The inauguration of Donald Trump as the 45th President of the United States is at the center of media attention world-wide. What kind of leader will he turn out to be and how will his presidency impact European and world affairs? Those are questions that not just Czechs, but people around the globe are asking themselves. American entrepreneur Brady Clough has lived and worked in the Czech Republic since 1993. I asked him about his impressions of the US president-elect and how he interpreted some of his recent comments about the European Union, Brexit and NATO.
“The comments about NATO, he has mentioned something like that in the past, because he was concerned about the budget and that everybody pays their fair share, the comments about Brexit, those are fairly new. I think it is unfortunate to discount NATO and not to appreciate the value of the alliance, because I think it has contributed to a strong, stable Europe for a period of over 60 years now. It is one of the few alliances where everyone knows that if another member is in trouble the rest of the group will come and help them. What I think is interesting about Mr. Trump’s comments on NATO and his calling into question the value of the alliance is the well-known Article 5 about if one member is attacked then everybody comes to their rescue and I read in the paper the other day that the only time it has actually been applied was when the US was attacked, i.e. after 9/11. So I think it is quite interesting that the US would discredit an organization which proved that when the US needed help everybody came to their aid. So I hope that Mr. Trump will think through his comments and perhaps give some thought to the greater value that the European Union and the NATO alliance provided over the past 60 years, because I think what people forget, or don’t realize is that this is the longest period of peace in Europe that the Old Continent has ever known and I think we can’t take that for granted.”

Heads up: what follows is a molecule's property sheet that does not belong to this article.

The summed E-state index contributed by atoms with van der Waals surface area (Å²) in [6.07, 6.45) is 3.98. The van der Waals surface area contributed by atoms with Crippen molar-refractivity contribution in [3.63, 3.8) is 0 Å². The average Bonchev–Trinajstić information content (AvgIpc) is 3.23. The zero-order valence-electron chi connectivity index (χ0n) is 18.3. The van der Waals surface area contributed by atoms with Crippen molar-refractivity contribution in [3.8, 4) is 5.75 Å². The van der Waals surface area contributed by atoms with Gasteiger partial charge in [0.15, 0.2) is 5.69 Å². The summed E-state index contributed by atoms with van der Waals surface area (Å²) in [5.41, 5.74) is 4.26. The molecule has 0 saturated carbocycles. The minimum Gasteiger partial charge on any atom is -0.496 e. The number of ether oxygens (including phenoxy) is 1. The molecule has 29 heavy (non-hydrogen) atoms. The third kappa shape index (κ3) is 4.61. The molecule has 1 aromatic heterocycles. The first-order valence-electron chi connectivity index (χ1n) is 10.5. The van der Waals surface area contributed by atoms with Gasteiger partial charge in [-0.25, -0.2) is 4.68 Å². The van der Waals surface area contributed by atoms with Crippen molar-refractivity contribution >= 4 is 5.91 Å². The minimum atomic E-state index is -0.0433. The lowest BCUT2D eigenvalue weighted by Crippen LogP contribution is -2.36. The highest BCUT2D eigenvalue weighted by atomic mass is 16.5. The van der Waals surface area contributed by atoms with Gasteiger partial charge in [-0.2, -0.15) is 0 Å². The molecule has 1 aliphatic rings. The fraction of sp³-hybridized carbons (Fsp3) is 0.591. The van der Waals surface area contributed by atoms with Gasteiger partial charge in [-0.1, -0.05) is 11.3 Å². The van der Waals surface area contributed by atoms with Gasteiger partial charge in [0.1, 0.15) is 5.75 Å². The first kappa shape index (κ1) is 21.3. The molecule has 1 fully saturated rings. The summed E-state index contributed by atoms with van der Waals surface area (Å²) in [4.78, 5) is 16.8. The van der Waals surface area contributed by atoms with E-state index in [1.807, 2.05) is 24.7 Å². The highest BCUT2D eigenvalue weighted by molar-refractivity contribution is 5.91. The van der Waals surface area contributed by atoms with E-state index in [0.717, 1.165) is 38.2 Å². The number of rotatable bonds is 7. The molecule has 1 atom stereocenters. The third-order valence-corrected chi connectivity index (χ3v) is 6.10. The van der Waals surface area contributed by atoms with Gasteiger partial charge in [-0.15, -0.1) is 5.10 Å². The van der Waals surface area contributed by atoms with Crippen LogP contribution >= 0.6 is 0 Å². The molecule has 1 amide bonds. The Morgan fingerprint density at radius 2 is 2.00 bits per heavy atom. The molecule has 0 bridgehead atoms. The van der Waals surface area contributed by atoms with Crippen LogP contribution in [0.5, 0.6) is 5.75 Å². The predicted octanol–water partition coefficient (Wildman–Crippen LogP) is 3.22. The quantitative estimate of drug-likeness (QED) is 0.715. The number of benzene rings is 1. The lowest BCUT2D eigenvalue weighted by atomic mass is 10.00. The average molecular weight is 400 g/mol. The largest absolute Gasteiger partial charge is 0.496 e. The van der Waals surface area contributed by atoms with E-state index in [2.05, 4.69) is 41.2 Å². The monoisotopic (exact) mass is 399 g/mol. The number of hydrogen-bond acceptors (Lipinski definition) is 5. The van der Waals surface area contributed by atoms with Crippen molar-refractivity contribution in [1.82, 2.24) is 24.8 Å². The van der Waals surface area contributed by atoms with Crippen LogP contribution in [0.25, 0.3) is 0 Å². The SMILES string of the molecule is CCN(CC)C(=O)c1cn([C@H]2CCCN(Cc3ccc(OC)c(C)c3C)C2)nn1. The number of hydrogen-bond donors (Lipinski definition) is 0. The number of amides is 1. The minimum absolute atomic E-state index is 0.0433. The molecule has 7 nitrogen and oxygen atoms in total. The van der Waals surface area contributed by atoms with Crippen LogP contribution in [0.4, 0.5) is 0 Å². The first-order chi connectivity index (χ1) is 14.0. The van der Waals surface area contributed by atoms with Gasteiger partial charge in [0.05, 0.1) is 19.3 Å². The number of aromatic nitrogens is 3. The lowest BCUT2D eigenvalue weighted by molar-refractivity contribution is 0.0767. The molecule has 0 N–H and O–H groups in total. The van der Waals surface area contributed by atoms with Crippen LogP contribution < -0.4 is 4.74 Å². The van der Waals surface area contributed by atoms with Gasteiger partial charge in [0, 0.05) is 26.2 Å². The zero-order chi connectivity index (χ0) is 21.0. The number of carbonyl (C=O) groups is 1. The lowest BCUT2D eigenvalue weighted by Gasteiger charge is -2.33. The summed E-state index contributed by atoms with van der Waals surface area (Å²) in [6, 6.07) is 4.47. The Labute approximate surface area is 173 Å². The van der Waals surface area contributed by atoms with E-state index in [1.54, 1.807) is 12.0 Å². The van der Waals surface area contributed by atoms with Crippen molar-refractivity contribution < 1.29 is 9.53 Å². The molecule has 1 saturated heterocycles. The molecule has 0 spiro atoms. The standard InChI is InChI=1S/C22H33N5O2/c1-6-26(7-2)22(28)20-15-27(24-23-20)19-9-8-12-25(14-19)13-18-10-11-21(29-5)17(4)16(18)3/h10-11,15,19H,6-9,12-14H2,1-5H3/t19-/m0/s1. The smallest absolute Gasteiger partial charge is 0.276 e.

Do you think that these negative comments are more likely to consolidate the EU or hasten its potential disintegration?
“Well, from what I have seen of the reactions so far, I think it is leading more towards consolidation. And I hope that if we should ever get to the unfortunate scenario that NATO might be dissolved or that there would be an abandoning of the EU on the part of the United States –that the positive outcome might be a stronger Europe, that France, Germany and other founding members will realize that they need to look after themselves, they need to be strong and they need to push for a future in a stronger, integrated, consolidated Europe.”
Now, Mr. Trump’s statement is not in line with what his candidate for defense secretary James Mattis told the US Senate earlier. Although, Mr. Trump is not in office yet, it is a strong statement coming from the president-elect. So what are we seeing here – is he a loose cannon?
“Well, sometimes the statements are not always thought through, his team has been pushing him to give up his Twitter account because it is difficult to regulate and you need to have a consolidated, unified message on foreign policy, even on economic policy….we have seen since he has been president –elect Mr. Trump has made different comments about different businesses in the US and that has had an impact on their stock prices….hopefully, he will come to the realization that his words have gravity, they have value, they have an impact on what happens in the world. You mentioned the candidate for the minister of defense, but I think there were also discrepancies between statements during the Senate hearings by the candidate for minister of foreign affairs Rex Tillerson and what Mr. Trump has been saying, so I think there needs to be some sort of consolidation and consensus and the communications department at least for the White House, led by President Trump, needs to have some sort of unified talking points because it is not fair to the partners of the United States of America to hear three different opinions from three different organizations or institutions in the executive branch of the US or maybe a different opinion from the Congress. We do have to have some sort of unity and clarity in our foreign policy with regard to our alliance partners and the foreign government we want to work with.”